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RE: [TeslaTurbine] Information wanted

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  • McGalliard, Frederick B
    Hi Mike. Sonic steam. Reminds me of the short movie of stage separation on the Saturn 5. The second stage pulls away from the interstage, the H2 O2 rockets
    Message 1 of 8 , Mar 28, 2002
      Hi Mike. Sonic steam. Reminds me of the short movie of stage separation on
      the Saturn 5. The second stage pulls away from the interstage, the H2 O2
      rockets blasting like crazy but totally invisible steam is all that comes
      out, till the interstage slips into the stream and fire flashes all along
      it. Sure, steam can go supersonic. You just need enough pressure and a high
      enough temperature. At a rough guess you will need around 400 PSI. The
      nozzle converts the heat/pressure into velocity so the exit steam is much
      cooler and will condense unless it is superheated. For a TT you may not care
      if it condenses a little, since the droplets will not impact the blades as
      they do in a standard turbine, but you don't want to have too much
      condensation. It would get in the way of the gas flow.

      The 1/2 V maximum is, I think, the point where the turbine produces the most
      power. The most efficiency is much closer to V.

      -----Original Message-----
      From: Mike Passerotti [mailto:mpasserotti@...]
      ...
      Is there a possibility of sonic speeds with steam? I don't remember seeing
      that anywhere.
      ...
      Maximum torque transfer from the fluid to disk is reported to be when the
      fluid is traveling 2 times the speed of the disk.
    • the_maniacal_engineer
      for sonic flow Ptot/P = (1+ M^2 *(gama -1)/2)^(gamma/(gamma-1)) gamma is the ratio of Cp/Cv M is the mach number Ptot is total pressure P is free stream
      Message 2 of 8 , Mar 28, 2002
        for sonic flow

        Ptot/P = (1+ M^2 *(gama -1)/2)^(gamma/(gamma-1))

        gamma is the ratio of Cp/Cv
        M is the mach number
        Ptot is total pressure
        P is free stream pressure

        you can find the Cp and Cv by looking up the properties in steam
        tables Cp = dh/dT and Cv = d(h-Pv)/dt. There is an excel spreadsheet
        add in that will give the values you need. Its called either
        "water.xla" or "wasser.xla"

        Chris


        --- In TeslaTurbine@y..., "McGalliard, Frederick B"
        <frederick.b.mcgalliard@B...> wrote:
        > Hi Mike. Sonic steam. Reminds me of the short movie of stage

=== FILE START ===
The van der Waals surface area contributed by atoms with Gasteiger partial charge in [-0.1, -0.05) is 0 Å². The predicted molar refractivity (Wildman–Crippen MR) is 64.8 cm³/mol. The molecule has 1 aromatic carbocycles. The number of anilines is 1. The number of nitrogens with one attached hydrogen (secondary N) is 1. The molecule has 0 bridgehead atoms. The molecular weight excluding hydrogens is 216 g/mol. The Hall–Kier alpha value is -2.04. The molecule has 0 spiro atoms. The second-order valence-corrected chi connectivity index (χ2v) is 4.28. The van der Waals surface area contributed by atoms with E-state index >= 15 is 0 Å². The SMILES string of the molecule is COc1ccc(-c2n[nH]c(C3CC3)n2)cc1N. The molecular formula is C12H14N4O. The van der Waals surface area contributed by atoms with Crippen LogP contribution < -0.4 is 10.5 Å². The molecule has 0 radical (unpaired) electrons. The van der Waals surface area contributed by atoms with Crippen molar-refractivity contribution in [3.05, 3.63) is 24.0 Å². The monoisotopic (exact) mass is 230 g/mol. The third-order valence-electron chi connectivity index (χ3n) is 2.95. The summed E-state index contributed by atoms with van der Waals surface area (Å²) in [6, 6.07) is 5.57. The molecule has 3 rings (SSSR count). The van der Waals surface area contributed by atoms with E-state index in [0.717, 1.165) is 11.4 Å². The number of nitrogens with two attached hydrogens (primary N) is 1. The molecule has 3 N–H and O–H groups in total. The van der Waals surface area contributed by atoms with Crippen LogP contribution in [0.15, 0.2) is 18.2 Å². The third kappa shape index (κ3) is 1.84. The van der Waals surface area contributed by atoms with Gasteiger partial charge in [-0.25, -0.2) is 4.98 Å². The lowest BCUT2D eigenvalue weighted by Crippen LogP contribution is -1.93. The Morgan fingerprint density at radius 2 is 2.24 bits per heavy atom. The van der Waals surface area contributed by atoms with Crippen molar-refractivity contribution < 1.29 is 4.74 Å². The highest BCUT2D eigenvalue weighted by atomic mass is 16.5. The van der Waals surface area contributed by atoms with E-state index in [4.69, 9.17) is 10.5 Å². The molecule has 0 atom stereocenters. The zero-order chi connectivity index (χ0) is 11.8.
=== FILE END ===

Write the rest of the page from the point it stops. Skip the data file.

separation on
        > the Saturn 5. The second stage pulls away from the interstage, the
        H2 O2
        > rockets blasting like crazy but totally invisible steam is all that
        comes
        > out, till the interstage slips into the stream and fire flashes all
        along
        > it. Sure, steam can go supersonic. You just need enough pressure and
        a high
        > enough temperature. At a rough guess you will need around 400 PSI.
        The
        > nozzle converts the heat/pressure into velocity so the exit steam is
        much
        > cooler and will condense unless it is superheated. For a TT you may
        not care
        > if it condenses a little, since the droplets will not impact the
        blades as
        > they do in a standard turbine, but you don't want to have too much
        > condensation. It would get in the way of the gas flow.
        >
        > The 1/2 V maximum is, I think, the point where the turbine produces
        the most
        > power. The most efficiency is much closer to V.
        >
        > -----Original Message-----
        > From: Mike Passerotti [mailto:mpasserotti@m...]
        > ...
        > Is there a possibility of sonic speeds with steam? I don't remember
        seeing
        > that anywhere.
        > ...
        > Maximum torque transfer from the fluid to disk is reported to be
        when the
        > fluid is traveling 2 times the speed of the disk.
      • Mike Passerotti
        Thanks everyone. Have a happy Easter. Mike Passerotti
        Message 3 of 8 , Mar 29, 2002
          Thanks everyone. Have a happy Easter.

          Mike Passerotti
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